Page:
Chemical Attacks and Military Interventions

Omar Dahi Aug 28, 2013

Images of dead bodies laid out on floors wrapped in white cloth, with no sign of blood or injury circulated across social and news media last week to signal another horrific stage of the Syrian war. As of 24 August, Doctors without Borders has indicated that many patients treated in the aftermath of the attack in eastern Ghouta had "neurotoxic symptoms" though they stressed they can neither confirm scientifically nor establish causality. Since then, several other groups—including the Violation Documentation Center—have left little doubt that some sort of chemical attack did indeed occur. The mass scale of suffering in Syria, upwards of 100,000 killed and millions displaced should not numb us to the fact that this was a major crime that, like other killings that have taken place inside Syria, should be impartially and independently investigated.

The government accused the rebels of a false flag operation, as have other observers arguing for the implausibility of a government attack while UN inspectors were in Syria for the first time in over a year—stationed several miles away from the assault. Why should the government attack now when it seems to be winning the war with conventional weapons? If confirmed, it would be the only scenario that might trigger more aggressive US and/or European armed intervention. A rebel attack seems equally implausible. If rebels are indeed able to manufacture such a large scale chemical attack, and murderous enough to use these weapons on civilians, why not attack government forces and change the tide of the war, instead of choosing territory sympathetic to the uprising and outside regime control? Logic and reason are therefore not sufficient means of investigating such actions or attributing culpability. There are other interpretations that are also plausible: that the regime initiated the attack in response to a perceived or actual escalation by the rebels (including reported US and US-trained special operations units advancing towards Damascus); that defectors connected with the opposition and launched the attack to spur international intervention by implicating the regime; or finally, that the command structure is disintegrating within the Syrian government, a topic that consumed many reports of late.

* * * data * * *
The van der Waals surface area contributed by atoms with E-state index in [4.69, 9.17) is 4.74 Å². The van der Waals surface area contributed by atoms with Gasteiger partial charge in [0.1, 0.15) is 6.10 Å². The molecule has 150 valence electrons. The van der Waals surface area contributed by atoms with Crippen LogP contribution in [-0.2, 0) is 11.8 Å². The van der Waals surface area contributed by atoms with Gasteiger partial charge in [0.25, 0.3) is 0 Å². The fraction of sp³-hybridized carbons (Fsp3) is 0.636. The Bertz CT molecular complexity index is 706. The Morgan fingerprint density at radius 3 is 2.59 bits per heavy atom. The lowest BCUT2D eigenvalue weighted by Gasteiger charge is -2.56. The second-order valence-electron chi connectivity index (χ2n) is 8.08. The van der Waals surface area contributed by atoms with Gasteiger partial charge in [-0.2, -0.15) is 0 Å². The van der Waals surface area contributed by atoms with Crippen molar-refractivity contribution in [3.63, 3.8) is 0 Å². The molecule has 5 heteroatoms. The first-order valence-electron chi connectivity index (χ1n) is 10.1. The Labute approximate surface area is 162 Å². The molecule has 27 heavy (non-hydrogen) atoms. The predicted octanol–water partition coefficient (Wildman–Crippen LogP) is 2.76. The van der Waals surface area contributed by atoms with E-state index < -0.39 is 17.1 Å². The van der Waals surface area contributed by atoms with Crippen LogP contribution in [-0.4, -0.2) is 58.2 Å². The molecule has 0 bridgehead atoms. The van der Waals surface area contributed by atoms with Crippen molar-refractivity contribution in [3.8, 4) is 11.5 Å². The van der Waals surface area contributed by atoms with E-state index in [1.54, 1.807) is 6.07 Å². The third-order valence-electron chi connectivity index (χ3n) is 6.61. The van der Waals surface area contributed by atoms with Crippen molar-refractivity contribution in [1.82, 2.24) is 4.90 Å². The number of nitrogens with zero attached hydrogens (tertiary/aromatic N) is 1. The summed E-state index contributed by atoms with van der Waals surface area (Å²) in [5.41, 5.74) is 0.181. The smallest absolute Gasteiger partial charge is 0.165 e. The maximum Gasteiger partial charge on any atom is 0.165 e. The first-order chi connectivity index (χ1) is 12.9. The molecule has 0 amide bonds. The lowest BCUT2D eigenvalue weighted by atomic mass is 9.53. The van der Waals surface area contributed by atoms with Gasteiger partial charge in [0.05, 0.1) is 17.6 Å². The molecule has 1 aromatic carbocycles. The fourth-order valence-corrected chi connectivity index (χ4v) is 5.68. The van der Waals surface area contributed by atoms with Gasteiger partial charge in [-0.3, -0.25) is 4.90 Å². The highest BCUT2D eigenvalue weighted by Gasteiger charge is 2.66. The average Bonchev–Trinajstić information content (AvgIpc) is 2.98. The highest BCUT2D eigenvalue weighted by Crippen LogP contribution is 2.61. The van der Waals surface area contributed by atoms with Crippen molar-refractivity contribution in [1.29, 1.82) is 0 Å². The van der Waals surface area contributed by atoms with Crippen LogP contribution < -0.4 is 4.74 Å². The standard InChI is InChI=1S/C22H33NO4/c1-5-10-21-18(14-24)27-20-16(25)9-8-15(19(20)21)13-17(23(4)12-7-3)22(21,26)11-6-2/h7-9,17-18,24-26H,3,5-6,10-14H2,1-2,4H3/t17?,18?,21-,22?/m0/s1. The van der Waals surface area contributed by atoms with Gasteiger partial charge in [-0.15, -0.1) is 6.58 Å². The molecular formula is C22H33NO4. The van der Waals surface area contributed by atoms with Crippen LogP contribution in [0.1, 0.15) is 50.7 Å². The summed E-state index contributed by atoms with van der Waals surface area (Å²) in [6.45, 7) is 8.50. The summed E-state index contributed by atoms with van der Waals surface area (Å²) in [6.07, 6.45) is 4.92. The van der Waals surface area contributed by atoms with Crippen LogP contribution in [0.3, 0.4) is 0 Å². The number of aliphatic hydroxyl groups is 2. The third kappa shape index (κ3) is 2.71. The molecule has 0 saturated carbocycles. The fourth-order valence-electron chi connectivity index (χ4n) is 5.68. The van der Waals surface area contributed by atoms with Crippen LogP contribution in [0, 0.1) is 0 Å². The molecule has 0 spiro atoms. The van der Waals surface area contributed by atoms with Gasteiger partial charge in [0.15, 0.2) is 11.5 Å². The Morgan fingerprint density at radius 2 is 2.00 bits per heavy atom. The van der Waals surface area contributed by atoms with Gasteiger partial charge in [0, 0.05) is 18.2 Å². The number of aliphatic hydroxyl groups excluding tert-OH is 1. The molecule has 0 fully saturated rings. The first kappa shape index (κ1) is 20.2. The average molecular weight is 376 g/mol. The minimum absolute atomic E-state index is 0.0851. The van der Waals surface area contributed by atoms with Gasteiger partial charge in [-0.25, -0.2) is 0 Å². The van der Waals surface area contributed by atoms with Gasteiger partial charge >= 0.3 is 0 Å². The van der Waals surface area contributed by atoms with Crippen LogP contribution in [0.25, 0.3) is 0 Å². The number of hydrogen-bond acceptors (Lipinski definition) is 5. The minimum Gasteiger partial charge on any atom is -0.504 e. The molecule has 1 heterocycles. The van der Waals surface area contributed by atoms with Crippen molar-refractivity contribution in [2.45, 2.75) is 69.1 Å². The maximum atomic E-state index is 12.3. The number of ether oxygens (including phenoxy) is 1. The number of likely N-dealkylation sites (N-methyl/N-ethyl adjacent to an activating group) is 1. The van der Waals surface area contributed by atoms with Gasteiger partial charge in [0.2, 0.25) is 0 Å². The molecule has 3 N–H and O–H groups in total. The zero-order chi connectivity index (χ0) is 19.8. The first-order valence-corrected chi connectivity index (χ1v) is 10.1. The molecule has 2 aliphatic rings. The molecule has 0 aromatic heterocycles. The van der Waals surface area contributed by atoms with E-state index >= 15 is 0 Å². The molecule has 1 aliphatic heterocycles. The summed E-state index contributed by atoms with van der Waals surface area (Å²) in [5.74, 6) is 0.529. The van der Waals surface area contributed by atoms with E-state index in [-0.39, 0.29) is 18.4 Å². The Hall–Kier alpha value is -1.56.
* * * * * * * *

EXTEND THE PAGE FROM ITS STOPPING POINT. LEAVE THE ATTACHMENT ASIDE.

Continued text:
What should be the response to these events? The answer for those who care about the fate of Syrians is the same as it has been to the ongoing violence previously, which is to push for a political settlement and an immediate cessation of violence coupled with humanitarian aid for Syrians.

A US- or NATO-led attack, which appears to be imminent, is likely to be disastrous for Syrians (as well as Lebanese and Palestinians). If the attack is intense enough to completely destroy the Syrian regime it will destroy whatever is left of Syria. If it is not, it will leave the regime in place to retaliate where it is strong, against its internal enemies, except now having its nationalist credentials bolstered as having fought off US aggression. Either way the strike will be devastating to millions inside Syria, not to mention the millions of refugees and internally displaced populations who are living hand to mouth and who depend on daily humanitarian aid that will surely be disrupted or stopped. There is no such thing as a surgical strike, and no possibility in a country as densely populated as Syria for an attack that does not incur civilian casualties. This is excluding the fact that US foreign policy in the Middle East, past and present, including its own complicity in chemical weapons attacks, makes it impossible not to be cynical about the motives behind this attack. Moreover, in the past two years people within the region became convinced that US policy towards Syria is dictated—as before—by what benefits Israel, which had not desired a total regime collapse but was benefitting from a perpetual conflict in its northern border so long as it remained contained.